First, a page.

Chapter Twenty One
Breath and Blood
She hunts as she always has. I influence her in no fashion. They are simply on a collision course. A random lightning strike. Small good fortune for one, terrible misfortune for the other. Such is life.
Had I been orchestrating, I would not have chosen this man. He is a dedicated school teacher, a good husband and father. But he is diving for lobster at the wrong time. He sees her first as a gray-white cloud in the water far above him. His soul chills. He is an experienced diver. Pressed against the bottom, he waits.
She disappears. Shadow into shadow. A living poem.
Rightly, he waits a very long time. When he cautiously surfaces, waves slapping against his mask, he sees nothing. Relief is like fatigue. As he turns, looking for the boat, his mask dips to the water. The pink mouth is yawing improbably wide, the serrated teeth God’s own scalpels.
The impact snaps his jaw shut. The first items he parts with are his tongue and a goodly portion of his left thigh. Spinning in the water he sees pretty rose bubbles. He can only gurgle for help. A second sledgehammer impact. Again there are terrible sounds; the crunching is the bones in his arm. She takes him under. Imbued by the vision of his three-year-old son, he pulls his arm free. He is halfway to the surface, swimming queerly, when she hits him again, driving breath and blood into the water.
Weighted by his diving gear, he sinks to the ocean floor. He lies there – what, precisely, he sees, I can’t say – the exposed bone of his right hand clawing pointlessly for the surface. Sometimes your will to live is strong. Briefly, love trumps agony. Finally the hand relaxes and the arm turns listless, wafting a conscienceless good bye before settling to the bottom.
For some reason this shakes me. I remind myself that his demise is fate alone, and fate takes good as readily as bad. But always there is opportunity for lesson. I plant the thought. She surfaces and nudges the zodiac. The two men, searching vainly for something beyond a dissipating patch of blood, draw back with shouts.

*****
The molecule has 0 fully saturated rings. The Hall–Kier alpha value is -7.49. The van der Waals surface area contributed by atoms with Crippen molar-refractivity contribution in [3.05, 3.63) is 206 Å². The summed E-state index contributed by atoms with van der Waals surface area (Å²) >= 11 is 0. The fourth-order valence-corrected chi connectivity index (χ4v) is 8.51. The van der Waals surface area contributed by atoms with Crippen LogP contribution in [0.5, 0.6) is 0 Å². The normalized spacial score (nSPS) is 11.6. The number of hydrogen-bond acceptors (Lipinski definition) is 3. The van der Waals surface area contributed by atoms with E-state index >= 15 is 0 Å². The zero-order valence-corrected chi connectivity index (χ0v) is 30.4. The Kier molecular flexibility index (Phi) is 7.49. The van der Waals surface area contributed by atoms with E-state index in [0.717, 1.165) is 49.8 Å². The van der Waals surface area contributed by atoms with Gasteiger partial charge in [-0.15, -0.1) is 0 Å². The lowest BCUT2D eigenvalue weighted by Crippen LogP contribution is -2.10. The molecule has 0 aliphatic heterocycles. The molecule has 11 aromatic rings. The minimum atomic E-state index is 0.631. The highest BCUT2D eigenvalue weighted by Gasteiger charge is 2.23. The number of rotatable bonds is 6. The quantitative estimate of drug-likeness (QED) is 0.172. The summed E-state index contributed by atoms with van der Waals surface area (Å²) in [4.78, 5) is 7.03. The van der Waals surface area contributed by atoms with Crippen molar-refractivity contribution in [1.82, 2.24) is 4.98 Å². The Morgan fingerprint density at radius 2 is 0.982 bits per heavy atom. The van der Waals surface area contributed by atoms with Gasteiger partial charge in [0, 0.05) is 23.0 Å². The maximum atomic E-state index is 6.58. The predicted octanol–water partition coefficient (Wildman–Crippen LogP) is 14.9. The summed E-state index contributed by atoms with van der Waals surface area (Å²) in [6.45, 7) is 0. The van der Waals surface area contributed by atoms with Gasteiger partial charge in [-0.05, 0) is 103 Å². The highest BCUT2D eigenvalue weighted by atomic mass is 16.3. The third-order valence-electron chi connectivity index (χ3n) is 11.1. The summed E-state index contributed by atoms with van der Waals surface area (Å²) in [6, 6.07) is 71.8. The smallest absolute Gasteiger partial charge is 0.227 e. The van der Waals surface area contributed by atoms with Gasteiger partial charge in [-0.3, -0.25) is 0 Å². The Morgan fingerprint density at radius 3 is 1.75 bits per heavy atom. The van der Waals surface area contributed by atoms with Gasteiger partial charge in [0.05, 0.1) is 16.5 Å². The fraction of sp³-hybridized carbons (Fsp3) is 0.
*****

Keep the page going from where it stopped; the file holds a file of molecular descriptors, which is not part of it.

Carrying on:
Her nudge – my nudge – is simply a reminder. You are not apart from these seas. They are only two men, but one dismantles monumental ignorance and hubris stone by stone.
You are seven billion and counting. It took only a dozen years to add the last billion. Your future population forecasts are not heartening. Nine billion by 2050; ten billion by the end of the century.
Sharm el-Sheik was my doing, a child’s petulant tantrum. But most of these encounters between man and purported beast are a simple matter of numbers.
More of you everywhere, a tide that refuses to retreat.
And our hunting could turn more purposeful. Your United Nations warns of the possibility of fishless oceans by the year 2050. One billion people, you estimate, rely on fish as the mainstay of their diet. What will they eat, you ask, if the fish are gone?
Recall, it’s not just about you. Recently one of your scientists observed whale sharks feeding on plankton off Belize. Their feeding behavior, your scientist noted, was oddly frantic, “like the whale sharks just couldn’t wait to get food.” They couldn’t. Thanks to pollution, ocean temperature change, and ocean acidification, plankton levels are plummeting. Even the docile whale shark grows desperate.
Imagine the carnivores of the seas, with little to nothing on their plate.
By 2050 there could be serious impetus to skip the swim.
Author / Speaker